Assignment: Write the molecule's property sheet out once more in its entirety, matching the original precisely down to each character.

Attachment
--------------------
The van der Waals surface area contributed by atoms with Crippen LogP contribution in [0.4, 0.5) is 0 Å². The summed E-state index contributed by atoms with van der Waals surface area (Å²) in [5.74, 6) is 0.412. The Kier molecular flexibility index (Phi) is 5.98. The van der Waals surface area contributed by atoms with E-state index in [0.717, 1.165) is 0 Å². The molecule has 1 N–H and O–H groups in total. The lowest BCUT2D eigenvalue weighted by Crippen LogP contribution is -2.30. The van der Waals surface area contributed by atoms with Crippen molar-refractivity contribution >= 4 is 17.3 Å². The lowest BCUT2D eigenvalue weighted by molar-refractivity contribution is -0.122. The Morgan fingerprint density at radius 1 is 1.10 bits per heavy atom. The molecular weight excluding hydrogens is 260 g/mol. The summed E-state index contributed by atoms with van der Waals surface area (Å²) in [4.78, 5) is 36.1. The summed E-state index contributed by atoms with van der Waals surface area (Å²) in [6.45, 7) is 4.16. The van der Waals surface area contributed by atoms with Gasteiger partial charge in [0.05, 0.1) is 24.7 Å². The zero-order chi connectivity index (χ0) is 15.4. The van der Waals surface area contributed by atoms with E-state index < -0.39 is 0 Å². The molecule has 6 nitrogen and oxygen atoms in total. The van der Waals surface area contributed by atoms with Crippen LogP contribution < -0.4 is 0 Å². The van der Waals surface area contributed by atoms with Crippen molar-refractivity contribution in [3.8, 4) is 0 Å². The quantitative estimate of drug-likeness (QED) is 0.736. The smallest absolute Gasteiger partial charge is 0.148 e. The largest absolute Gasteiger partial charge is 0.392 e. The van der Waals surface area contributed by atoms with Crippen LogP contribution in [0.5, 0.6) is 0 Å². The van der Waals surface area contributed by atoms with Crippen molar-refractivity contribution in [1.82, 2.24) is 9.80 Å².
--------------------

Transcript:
The van der Waals surface area contributed by atoms with Crippen LogP contribution in [0.4, 0.5) is 0 Å². The summed E-state index contributed by atoms with van der Waals surface area (Å²) in [5.74, 6) is 0.412. The Kier molecular flexibility index (Phi) is 5.98. The van der Waals surface area contributed by atoms with E-state index in [0.717, 1.165) is 0 Å². The molecule has 1 N–H and O–H groups in total. The lowest BCUT2D eigenvalue weighted by Crippen LogP contribution is -2.30. The van der Waals surface area contributed by atoms with Crippen molar-refractivity contribution >= 4 is 17.3 Å². The lowest BCUT2D eigenvalue weighted by molar-refractivity contribution is -0.122. The Morgan fingerprint density at radius 1 is 1.10 bits per heavy atom. The molecular weight excluding hydrogens is 260 g/mol. The summed E-state index contributed by atoms with van der Waals surface area (Å²) in [4.78, 5) is 36.1. The summed E-state index contributed by atoms with van der Waals surface area (Å²) in [6.45, 7) is 4.16. The van der Waals surface area contributed by atoms with Gasteiger partial charge in [0.05, 0.1) is 24.7 Å². The zero-order chi connectivity index (χ0) is 15.4. The van der Waals surface area contributed by atoms with E-state index < -0.39 is 0 Å². The molecule has 6 nitrogen and oxygen atoms in total. The van der Waals surface area contributed by atoms with Crippen LogP contribution < -0.4 is 0 Å². The van der Waals surface area contributed by atoms with Crippen molar-refractivity contribution in [3.8, 4) is 0 Å². The quantitative estimate of drug-likeness (QED) is 0.736. The smallest absolute Gasteiger partial charge is 0.148 e. The largest absolute Gasteiger partial charge is 0.392 e. The van der Waals surface area contributed by atoms with Crippen LogP contribution in [0.5, 0.6) is 0 Å². The van der Waals surface area contributed by atoms with Crippen molar-refractivity contribution in [1.82, 2.24) is 9.80 Å².